I recently wrote an article for the About.com Survival Skills website about how to make an improvised splint in a wilderness setting. But making a splint isn’t something that you want to try out for the first time in the backcountry when you or your buddy’s hurt, right? That’s what I thought…so we decided to practice splint-making right here, in our living room. And here are the results:
We wanted to make a practice splint using what we might really have with us or in our backpacks, so for the padded portion of the splint, we used extra clothing, including shirts and bandanas:
For the rigid component, we decided to use trekking poles:
And then to fix and immobilize the splint, we chose a long-sleeved hoodie shirt, tying the arms around my neck to make a sling:
I felt like this splint needed more padding and more clothing to fix it securely, and then it would have done its job stabilizing an injury and protecting it from further harm. But just in case I ever have to make a splint or deal with an injury in the backcountry, I hope I have a good wilderness first aid kit…and a good friend with me!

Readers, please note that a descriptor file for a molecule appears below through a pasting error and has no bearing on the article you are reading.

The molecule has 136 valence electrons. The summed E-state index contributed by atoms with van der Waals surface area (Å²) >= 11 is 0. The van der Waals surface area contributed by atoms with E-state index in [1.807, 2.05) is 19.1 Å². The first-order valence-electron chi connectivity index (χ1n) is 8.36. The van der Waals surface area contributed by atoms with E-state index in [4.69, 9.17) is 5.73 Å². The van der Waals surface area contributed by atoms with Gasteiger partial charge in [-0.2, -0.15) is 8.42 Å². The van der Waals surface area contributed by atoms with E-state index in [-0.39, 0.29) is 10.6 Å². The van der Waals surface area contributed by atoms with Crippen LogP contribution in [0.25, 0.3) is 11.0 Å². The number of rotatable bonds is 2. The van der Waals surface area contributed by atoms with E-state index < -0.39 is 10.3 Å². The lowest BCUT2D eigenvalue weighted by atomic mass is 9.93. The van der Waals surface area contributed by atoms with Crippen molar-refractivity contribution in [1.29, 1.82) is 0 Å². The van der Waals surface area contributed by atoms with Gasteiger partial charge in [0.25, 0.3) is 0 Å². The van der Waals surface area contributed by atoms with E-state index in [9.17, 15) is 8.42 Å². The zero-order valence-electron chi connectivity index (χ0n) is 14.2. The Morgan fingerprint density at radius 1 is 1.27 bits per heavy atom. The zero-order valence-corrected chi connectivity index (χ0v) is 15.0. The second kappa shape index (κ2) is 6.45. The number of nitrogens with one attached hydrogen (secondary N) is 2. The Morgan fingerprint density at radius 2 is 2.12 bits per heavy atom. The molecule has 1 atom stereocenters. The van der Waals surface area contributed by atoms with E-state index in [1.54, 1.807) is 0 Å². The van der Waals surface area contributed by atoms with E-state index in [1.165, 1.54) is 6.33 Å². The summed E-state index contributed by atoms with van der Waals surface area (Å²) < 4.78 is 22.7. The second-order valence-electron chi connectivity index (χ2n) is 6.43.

Want to read more about how to make an improvised splint?
Read my article on the About.com Survival Skills website:
“How to Make an Improvised Splint”
A splint helps immobilize part of the body when it’s injured to reduce pain and to prevent further injury. When you or when someone in your groups gets injured in a wilderness setting, you may not have access to all of the items that a doctor would use to make a splint in an office setting…click here to continue reading…
Photos © Traci J. Macnamara.